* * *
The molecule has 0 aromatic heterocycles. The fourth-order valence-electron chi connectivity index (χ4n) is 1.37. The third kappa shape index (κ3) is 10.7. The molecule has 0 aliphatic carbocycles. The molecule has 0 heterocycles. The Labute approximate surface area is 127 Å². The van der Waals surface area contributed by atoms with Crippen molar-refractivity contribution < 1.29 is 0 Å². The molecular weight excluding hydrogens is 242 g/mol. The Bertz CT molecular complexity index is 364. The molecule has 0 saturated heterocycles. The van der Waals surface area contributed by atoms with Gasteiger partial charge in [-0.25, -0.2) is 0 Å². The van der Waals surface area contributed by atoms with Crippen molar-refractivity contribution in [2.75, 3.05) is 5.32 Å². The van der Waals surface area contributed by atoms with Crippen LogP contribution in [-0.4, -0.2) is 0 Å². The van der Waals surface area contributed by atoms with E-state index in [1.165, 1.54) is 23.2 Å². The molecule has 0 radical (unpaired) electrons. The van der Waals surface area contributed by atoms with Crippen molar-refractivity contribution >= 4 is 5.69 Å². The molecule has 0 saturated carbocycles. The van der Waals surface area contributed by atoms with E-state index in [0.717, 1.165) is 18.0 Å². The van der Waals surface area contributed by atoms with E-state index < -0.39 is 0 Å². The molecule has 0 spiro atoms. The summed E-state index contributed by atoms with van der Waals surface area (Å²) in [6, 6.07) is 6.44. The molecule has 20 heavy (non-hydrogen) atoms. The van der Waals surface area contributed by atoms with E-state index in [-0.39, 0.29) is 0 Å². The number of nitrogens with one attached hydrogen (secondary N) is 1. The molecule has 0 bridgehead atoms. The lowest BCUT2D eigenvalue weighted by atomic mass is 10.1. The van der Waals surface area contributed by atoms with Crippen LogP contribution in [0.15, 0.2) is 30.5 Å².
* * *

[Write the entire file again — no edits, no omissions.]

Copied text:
The molecule has 0 aromatic heterocycles. The fourth-order valence-electron chi connectivity index (χ4n) is 1.37. The third kappa shape index (κ3) is 10.7. The molecule has 0 aliphatic carbocycles. The molecule has 0 heterocycles. The Labute approximate surface area is 127 Å². The van der Waals surface area contributed by atoms with Crippen molar-refractivity contribution < 1.29 is 0 Å². The molecular weight excluding hydrogens is 242 g/mol. The Bertz CT molecular complexity index is 364. The molecule has 0 saturated heterocycles. The van der Waals surface area contributed by atoms with Gasteiger partial charge in [-0.25, -0.2) is 0 Å². The van der Waals surface area contributed by atoms with Crippen molar-refractivity contribution in [2.75, 3.05) is 5.32 Å². The van der Waals surface area contributed by atoms with Crippen LogP contribution in [-0.4, -0.2) is 0 Å². The van der Waals surface area contributed by atoms with E-state index in [1.165, 1.54) is 23.2 Å². The molecule has 0 radical (unpaired) electrons. The van der Waals surface area contributed by atoms with Crippen molar-refractivity contribution >= 4 is 5.69 Å². The molecule has 0 saturated carbocycles. The van der Waals surface area contributed by atoms with E-state index in [0.717, 1.165) is 18.0 Å². The van der Waals surface area contributed by atoms with E-state index < -0.39 is 0 Å². The molecule has 0 spiro atoms. The summed E-state index contributed by atoms with van der Waals surface area (Å²) in [6, 6.07) is 6.44. The molecule has 20 heavy (non-hydrogen) atoms. The van der Waals surface area contributed by atoms with E-state index in [-0.39, 0.29) is 0 Å². The number of nitrogens with one attached hydrogen (secondary N) is 1. The molecule has 0 bridgehead atoms. The lowest BCUT2D eigenvalue weighted by atomic mass is 10.1. The van der Waals surface area contributed by atoms with Crippen LogP contribution in [0.15, 0.2) is 30.5 Å².